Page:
Now majestic December bends,
In flakes, o’er hills and dales descend;
With icicles his head is bound,
The tempest breaks—winds bellow round.
Did You Know?
Many countries in Europe celebrate the Feast of Sinterklaas, or St. Nicholas, on the eve of December 6. After dinner, families hunt for their presents, following clues in funny, anonymous poems. They also eat candies and cookies, especially spicy crispy ginger-cookie figures formed in a traditional wooden mold.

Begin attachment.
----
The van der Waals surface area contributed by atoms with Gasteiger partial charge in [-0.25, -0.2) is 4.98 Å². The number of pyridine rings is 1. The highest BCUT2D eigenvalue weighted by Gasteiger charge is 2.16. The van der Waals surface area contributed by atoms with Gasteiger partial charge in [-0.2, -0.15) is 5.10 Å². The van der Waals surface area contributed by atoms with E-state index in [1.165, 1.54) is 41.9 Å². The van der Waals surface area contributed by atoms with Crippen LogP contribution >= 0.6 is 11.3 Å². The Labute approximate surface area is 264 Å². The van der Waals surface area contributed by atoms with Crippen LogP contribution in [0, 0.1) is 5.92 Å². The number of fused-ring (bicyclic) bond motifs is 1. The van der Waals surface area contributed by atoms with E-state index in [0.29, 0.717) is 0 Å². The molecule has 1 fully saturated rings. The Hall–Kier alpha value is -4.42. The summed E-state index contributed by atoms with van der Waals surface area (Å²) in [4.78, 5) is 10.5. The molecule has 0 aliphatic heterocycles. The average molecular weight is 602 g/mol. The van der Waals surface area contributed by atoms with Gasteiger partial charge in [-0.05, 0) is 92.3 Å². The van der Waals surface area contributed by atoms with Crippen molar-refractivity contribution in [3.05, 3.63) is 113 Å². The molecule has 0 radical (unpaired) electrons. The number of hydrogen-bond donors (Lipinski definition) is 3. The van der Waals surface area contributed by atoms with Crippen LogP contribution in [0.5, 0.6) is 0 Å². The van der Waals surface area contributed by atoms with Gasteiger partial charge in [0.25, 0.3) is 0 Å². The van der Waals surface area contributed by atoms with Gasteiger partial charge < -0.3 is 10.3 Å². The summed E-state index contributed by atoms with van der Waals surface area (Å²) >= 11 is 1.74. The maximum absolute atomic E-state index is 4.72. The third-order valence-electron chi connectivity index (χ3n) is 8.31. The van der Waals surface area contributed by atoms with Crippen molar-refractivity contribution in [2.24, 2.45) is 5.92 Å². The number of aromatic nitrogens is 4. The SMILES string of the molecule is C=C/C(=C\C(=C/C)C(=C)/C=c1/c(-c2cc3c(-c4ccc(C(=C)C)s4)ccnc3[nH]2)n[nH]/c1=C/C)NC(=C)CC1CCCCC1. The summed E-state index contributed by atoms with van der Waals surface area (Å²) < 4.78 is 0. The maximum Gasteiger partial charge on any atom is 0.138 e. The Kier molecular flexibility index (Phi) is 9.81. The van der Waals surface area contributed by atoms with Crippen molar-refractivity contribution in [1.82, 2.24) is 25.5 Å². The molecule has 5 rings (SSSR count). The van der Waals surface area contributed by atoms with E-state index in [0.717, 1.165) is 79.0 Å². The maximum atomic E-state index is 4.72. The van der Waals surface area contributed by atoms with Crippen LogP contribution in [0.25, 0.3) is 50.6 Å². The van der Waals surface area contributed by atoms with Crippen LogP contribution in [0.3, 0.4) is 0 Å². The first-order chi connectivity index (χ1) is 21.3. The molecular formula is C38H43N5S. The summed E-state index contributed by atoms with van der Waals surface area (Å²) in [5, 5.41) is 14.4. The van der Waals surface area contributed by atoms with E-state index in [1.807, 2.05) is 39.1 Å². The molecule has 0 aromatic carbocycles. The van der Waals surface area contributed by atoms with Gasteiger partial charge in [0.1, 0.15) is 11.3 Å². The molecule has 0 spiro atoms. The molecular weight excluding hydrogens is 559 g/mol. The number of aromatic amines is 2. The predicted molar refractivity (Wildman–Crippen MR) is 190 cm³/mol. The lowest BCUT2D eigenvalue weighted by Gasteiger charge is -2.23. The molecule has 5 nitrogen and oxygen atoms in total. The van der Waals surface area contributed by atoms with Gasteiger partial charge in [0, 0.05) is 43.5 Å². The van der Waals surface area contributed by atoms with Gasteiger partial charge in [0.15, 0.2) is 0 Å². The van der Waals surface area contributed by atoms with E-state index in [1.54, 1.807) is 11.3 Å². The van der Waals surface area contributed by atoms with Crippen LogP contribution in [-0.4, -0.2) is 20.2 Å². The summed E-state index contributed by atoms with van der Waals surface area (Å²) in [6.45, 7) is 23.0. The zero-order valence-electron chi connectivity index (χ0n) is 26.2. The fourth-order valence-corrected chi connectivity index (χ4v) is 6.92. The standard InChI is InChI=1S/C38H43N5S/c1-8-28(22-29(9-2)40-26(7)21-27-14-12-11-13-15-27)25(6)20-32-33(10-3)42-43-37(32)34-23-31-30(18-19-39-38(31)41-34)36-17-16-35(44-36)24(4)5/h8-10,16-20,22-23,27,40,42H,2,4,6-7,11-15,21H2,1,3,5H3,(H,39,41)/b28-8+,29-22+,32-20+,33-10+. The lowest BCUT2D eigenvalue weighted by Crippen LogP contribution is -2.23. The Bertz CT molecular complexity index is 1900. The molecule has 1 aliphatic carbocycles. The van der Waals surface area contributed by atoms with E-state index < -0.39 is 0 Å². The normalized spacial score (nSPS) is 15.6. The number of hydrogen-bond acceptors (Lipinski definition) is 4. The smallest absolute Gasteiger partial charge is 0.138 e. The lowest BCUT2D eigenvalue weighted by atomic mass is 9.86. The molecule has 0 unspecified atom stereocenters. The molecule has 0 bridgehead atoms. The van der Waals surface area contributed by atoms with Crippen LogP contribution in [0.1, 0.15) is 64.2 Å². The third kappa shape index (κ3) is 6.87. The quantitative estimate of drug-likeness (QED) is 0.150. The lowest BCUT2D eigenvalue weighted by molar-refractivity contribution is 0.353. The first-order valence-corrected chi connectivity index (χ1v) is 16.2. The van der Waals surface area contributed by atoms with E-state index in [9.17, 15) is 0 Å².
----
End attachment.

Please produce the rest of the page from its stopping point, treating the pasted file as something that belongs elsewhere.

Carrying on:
St. Nicholas is credited with saving three sisters from lives of ill repute by throwing bags of gold into their house (some say down the chimney, others say through the window) to provide for their dowries. In many places children still hang their stockings by the chimney or place their shoes by the window for St. Nicholas to fill them with presents and sweets on the eve of his feast day. He is considered the patron saint of children.